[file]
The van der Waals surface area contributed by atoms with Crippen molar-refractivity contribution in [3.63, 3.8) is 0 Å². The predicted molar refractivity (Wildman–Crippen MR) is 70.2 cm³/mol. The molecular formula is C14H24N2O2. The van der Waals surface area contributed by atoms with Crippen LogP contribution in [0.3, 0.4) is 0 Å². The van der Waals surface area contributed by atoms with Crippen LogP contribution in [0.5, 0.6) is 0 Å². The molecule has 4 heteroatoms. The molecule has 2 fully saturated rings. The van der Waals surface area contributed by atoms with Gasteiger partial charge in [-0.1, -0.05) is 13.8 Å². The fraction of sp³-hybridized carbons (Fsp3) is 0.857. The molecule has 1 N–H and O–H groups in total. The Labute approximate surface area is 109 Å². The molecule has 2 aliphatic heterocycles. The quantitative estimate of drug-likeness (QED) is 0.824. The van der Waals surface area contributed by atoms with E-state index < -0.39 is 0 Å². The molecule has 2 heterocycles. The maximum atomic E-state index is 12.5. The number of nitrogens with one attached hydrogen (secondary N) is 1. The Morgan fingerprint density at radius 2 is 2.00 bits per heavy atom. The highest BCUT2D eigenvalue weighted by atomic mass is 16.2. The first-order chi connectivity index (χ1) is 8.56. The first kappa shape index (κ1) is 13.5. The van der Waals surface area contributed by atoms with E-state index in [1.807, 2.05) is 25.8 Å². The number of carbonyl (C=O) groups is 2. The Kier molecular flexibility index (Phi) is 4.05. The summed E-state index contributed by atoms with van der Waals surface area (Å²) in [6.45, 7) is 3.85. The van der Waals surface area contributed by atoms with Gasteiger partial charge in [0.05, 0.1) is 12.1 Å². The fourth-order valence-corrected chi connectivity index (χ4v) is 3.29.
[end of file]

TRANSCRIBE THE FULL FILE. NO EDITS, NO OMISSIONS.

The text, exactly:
The van der Waals surface area contributed by atoms with Crippen molar-refractivity contribution in [3.63, 3.8) is 0 Å². The predicted molar refractivity (Wildman–Crippen MR) is 70.2 cm³/mol. The molecular formula is C14H24N2O2. The van der Waals surface area contributed by atoms with Crippen LogP contribution in [0.3, 0.4) is 0 Å². The van der Waals surface area contributed by atoms with Crippen LogP contribution in [0.5, 0.6) is 0 Å². The molecule has 4 heteroatoms. The molecule has 2 fully saturated rings. The van der Waals surface area contributed by atoms with Gasteiger partial charge in [-0.1, -0.05) is 13.8 Å². The fraction of sp³-hybridized carbons (Fsp3) is 0.857. The molecule has 1 N–H and O–H groups in total. The Labute approximate surface area is 109 Å². The molecule has 2 aliphatic heterocycles. The quantitative estimate of drug-likeness (QED) is 0.824. The van der Waals surface area contributed by atoms with E-state index < -0.39 is 0 Å². The molecule has 2 heterocycles. The maximum atomic E-state index is 12.5. The number of nitrogens with one attached hydrogen (secondary N) is 1. The Morgan fingerprint density at radius 2 is 2.00 bits per heavy atom. The highest BCUT2D eigenvalue weighted by atomic mass is 16.2. The first-order chi connectivity index (χ1) is 8.56. The first kappa shape index (κ1) is 13.5. The van der Waals surface area contributed by atoms with E-state index in [1.807, 2.05) is 25.8 Å². The number of carbonyl (C=O) groups is 2. The Kier molecular flexibility index (Phi) is 4.05. The summed E-state index contributed by atoms with van der Waals surface area (Å²) in [6.45, 7) is 3.85. The van der Waals surface area contributed by atoms with Gasteiger partial charge in [0.05, 0.1) is 12.1 Å². The fourth-order valence-corrected chi connectivity index (χ4v) is 3.29.